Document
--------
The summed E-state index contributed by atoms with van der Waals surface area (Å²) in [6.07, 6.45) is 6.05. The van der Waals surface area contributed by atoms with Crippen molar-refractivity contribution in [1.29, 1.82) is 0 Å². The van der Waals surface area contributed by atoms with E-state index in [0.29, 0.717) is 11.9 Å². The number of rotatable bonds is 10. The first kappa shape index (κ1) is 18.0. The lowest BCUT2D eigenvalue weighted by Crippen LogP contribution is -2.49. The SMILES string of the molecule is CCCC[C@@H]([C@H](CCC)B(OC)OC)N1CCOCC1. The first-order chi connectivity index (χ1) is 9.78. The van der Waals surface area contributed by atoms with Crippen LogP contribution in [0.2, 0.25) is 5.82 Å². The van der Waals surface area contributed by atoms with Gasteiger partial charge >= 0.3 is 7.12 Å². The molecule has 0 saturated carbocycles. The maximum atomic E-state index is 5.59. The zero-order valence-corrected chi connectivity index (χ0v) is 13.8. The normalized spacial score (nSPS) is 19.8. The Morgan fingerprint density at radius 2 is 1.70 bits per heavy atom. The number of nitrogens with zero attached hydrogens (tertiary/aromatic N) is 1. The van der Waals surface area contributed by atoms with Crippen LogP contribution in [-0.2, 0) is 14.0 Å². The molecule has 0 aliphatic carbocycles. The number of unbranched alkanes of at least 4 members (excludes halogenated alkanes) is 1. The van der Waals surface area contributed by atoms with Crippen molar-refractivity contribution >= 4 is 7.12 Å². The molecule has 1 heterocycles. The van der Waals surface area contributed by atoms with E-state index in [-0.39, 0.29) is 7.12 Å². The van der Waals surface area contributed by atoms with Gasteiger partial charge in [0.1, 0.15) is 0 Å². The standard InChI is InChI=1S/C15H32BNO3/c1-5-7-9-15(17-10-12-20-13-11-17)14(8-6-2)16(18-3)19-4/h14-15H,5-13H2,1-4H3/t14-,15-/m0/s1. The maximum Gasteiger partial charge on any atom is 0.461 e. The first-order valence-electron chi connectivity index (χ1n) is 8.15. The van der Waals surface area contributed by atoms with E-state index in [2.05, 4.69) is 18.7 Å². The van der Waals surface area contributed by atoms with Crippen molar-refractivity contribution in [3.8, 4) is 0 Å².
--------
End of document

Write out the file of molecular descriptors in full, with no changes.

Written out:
The summed E-state index contributed by atoms with van der Waals surface area (Å²) in [6.07, 6.45) is 6.05. The van der Waals surface area contributed by atoms with Crippen molar-refractivity contribution in [1.29, 1.82) is 0 Å². The van der Waals surface area contributed by atoms with E-state index in [0.29, 0.717) is 11.9 Å². The number of rotatable bonds is 10. The first kappa shape index (κ1) is 18.0. The lowest BCUT2D eigenvalue weighted by Crippen LogP contribution is -2.49. The SMILES string of the molecule is CCCC[C@@H]([C@H](CCC)B(OC)OC)N1CCOCC1. The first-order chi connectivity index (χ1) is 9.78. The van der Waals surface area contributed by atoms with Crippen LogP contribution in [0.2, 0.25) is 5.82 Å². The van der Waals surface area contributed by atoms with Gasteiger partial charge >= 0.3 is 7.12 Å². The molecule has 0 saturated carbocycles. The maximum atomic E-state index is 5.59. The zero-order valence-corrected chi connectivity index (χ0v) is 13.8. The normalized spacial score (nSPS) is 19.8. The Morgan fingerprint density at radius 2 is 1.70 bits per heavy atom. The number of nitrogens with zero attached hydrogens (tertiary/aromatic N) is 1. The van der Waals surface area contributed by atoms with Crippen LogP contribution in [-0.2, 0) is 14.0 Å². The molecule has 0 aliphatic carbocycles. The number of unbranched alkanes of at least 4 members (excludes halogenated alkanes) is 1. The van der Waals surface area contributed by atoms with Crippen molar-refractivity contribution >= 4 is 7.12 Å². The molecule has 1 heterocycles. The van der Waals surface area contributed by atoms with E-state index in [-0.39, 0.29) is 7.12 Å². The van der Waals surface area contributed by atoms with Gasteiger partial charge in [0.1, 0.15) is 0 Å². The standard InChI is InChI=1S/C15H32BNO3/c1-5-7-9-15(17-10-12-20-13-11-17)14(8-6-2)16(18-3)19-4/h14-15H,5-13H2,1-4H3/t14-,15-/m0/s1. The maximum Gasteiger partial charge on any atom is 0.461 e. The first-order valence-electron chi connectivity index (χ1n) is 8.15. The van der Waals surface area contributed by atoms with E-state index in [2.05, 4.69) is 18.7 Å². The van der Waals surface area contributed by atoms with Crippen molar-refractivity contribution in [3.8, 4) is 0 Å².